Self-Care Is a Necessity, Not a Luxury
Discover simple ways to improve your mood and well-being.
Posted December 20, 2021 | Reviewed by Gary Drevitch
- Simple exercises can help you find the time for self-care and the strategies that will work for you.
- Have check-ins with yourself a few times during the day.
- Be proactive with self-care, rather than reactive.
You've read that taking care of yourself needs to be a priority. But you may have many people or things vying for your attention. As a result, focusing on yourself seems unnecessary — even selfish sometimes. You also may have been raised in a family in which denying oneself was respected and even encouraged.
It's hard for us to fill the roles we have in our lives when we are running on empty. Part of caring for and loving others is to love ourselves first. That means we make sure we put self-care first. Read further to find out how to start your self-care routine (or add to the one you have).
Start with the Basics
If you are new to self-care or need a refresher, start with first things first. In Maslow's Hierarchy of Needs, physiological or physical needs come first (Hale et al., 2019). Physiological needs include:
If you aren't getting your basic needs met, it isn't easy to meet any of your other needs. Are you eating enough or too much? Are you eating food that is healthy for you? Are you drinking enough water? Are you sleeping too little or too much? Check in with yourself and consider tracking what you are eating, how much water you are drinking, and how you are sleeping. Several apps (and watches) can help you track your habits.
Be Proactive Instead of Reactive
When responding to stress and burnout with self-care strategies, you are being reactive. When you incorporate self-care as part of your daily routine, you are proactive. You know that even having a "regular day" can create an undercurrent of stress which may be barely noticeable on the surface. By practicing self-care, even when you feel good, you are making sure that when you do experience a crisis, you feel more resilient and pulled together.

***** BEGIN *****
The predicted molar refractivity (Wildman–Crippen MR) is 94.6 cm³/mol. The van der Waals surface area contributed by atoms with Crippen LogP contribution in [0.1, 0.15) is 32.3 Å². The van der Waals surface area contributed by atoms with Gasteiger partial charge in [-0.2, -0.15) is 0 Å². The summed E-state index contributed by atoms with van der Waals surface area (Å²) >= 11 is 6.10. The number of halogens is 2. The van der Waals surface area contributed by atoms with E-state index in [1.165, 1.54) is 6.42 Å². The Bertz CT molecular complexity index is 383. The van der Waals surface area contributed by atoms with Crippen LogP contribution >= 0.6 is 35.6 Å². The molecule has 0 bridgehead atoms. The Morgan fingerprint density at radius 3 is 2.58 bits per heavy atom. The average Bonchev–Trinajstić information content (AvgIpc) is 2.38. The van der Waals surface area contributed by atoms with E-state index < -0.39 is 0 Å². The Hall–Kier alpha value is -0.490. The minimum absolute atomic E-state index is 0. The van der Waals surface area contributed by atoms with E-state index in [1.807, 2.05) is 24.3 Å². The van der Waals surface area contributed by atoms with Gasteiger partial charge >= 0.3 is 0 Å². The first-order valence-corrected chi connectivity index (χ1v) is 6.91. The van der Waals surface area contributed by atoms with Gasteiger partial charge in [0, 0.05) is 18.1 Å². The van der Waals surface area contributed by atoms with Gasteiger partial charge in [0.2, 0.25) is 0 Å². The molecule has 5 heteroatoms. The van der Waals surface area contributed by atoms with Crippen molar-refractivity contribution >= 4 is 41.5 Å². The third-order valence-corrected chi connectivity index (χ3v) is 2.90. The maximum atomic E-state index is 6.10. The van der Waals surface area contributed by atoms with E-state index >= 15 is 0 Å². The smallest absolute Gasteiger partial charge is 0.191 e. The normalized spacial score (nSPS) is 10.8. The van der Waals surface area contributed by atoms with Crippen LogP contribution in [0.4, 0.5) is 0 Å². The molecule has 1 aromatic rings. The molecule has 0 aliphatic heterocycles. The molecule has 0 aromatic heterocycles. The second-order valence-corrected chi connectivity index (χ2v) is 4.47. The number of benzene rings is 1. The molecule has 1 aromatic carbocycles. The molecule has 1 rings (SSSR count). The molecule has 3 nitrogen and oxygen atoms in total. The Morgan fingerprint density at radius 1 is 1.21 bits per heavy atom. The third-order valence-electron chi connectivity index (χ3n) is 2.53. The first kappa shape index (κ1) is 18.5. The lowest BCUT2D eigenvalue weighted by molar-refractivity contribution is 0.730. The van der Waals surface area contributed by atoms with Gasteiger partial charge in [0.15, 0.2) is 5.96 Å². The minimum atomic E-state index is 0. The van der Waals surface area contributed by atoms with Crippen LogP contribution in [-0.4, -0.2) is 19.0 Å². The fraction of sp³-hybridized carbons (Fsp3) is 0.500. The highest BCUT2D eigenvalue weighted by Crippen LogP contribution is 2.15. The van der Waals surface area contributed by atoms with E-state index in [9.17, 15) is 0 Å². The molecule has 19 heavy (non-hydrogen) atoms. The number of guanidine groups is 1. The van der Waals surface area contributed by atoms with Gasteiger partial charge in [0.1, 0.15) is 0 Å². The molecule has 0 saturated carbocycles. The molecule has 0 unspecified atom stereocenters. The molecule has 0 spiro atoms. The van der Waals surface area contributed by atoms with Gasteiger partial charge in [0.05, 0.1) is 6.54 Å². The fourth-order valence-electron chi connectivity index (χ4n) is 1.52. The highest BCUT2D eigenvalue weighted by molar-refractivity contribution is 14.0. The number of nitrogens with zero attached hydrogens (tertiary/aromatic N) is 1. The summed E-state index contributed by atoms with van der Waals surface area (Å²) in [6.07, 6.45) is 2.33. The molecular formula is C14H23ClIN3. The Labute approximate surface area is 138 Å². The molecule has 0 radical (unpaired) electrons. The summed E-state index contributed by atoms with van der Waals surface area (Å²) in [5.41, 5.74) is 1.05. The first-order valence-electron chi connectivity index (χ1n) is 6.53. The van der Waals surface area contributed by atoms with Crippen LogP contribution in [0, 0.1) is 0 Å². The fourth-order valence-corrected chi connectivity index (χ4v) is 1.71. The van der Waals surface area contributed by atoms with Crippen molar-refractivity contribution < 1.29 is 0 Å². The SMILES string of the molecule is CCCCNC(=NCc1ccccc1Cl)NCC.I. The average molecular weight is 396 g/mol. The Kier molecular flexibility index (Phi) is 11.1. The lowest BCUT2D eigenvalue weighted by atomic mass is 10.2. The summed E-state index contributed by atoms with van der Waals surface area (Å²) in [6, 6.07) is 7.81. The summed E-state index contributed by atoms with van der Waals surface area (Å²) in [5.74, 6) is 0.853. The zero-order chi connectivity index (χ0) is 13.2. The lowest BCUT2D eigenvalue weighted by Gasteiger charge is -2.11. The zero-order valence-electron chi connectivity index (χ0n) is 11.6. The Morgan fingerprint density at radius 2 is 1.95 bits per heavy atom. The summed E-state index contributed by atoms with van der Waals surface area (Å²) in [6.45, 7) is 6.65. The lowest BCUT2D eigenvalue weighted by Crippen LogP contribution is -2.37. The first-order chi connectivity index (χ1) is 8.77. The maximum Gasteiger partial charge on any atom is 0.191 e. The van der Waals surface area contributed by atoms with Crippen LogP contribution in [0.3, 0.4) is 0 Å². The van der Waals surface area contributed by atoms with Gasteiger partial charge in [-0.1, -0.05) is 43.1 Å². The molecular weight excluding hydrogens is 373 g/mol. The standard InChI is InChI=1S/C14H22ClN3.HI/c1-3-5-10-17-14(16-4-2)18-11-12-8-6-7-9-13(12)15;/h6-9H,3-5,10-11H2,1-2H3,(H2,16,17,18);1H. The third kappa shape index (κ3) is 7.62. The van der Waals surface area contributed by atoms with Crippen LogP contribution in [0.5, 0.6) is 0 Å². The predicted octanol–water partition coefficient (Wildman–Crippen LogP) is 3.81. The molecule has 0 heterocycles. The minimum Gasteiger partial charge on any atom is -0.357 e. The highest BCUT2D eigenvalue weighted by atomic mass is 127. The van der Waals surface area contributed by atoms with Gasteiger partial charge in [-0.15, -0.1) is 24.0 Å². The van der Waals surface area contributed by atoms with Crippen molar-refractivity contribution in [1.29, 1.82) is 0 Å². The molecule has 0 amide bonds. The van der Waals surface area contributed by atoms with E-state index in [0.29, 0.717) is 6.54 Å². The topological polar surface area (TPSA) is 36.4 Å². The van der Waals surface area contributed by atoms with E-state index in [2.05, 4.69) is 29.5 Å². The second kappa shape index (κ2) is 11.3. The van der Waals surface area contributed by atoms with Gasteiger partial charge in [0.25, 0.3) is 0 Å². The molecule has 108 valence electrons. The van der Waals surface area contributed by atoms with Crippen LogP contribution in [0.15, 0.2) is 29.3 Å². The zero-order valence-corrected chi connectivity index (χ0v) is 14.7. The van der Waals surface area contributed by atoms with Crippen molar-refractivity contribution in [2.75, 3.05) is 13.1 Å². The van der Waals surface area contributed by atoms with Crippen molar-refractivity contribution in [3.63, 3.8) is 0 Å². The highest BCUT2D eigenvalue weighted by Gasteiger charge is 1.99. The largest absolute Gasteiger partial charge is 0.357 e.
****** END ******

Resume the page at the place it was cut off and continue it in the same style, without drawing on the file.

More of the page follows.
Check-In with Yourself
How are you feeling? What's your honest answer to that question? We may be so used to answering "I'm good, thanks" when someone asks us how we are that we don't consider an honest reply. It may be more socially acceptable to answer that you are doing well, but be honest with yourself. How are you feeling? Do a check-in with yourself. Use the acronym HALT. Are you hungry, angry, lonely, or tired? If so, get those needs met first before engaging with others or making decisions.
You Do Have the Time
While reading this post, you may have thought, "How am I going to find the time to do that?" If it's important, you can make the time. Again, if you don't take care of yourself, you can't fulfill your other roles in life. If you feel that you don't have time to care for yourself, look at your commitments. You may need to change some to get some time back for yourself.
Go One Number Higher
Rate your mood on a scale of 1 to 10, with 1 being "not good at all" and 10 being "great." Ask yourself what you can do to get just one number higher on that scale. To go one number higher in mood, consider going for a walk, spending some moments in quiet solitude, or trying something new that gives you some relief. What helps you improve your mood may be unique to you — and that is perfectly okay. Sometimes going one number up on the scale means just sitting with your feelings and experiencing them instead of trying to push them down. Use the 1-to-10 scale to check in with yourself a few times during the day. Make a list of the things that have helped improve your mood.
Seek Outside Help
If you find that you've tried self-care strategies and they don't seem to be helping, or if you are feeling "stuck," consider contacting a counseling professional. Talking things out with a neutral person can help us see solutions that otherwise may have seemed out-of-reach.
Copyright 2021 Sarkis Media LLC. stephaniesarkis.com
Hale, A. J., Ricotta, D. N., Freed, J., Smith, C. C., & Huang, G. C. (2019). Adapting Maslow's hierarchy of needs as a framework for resident wellness. Teaching and learning in medicine, 31(1), 109-118.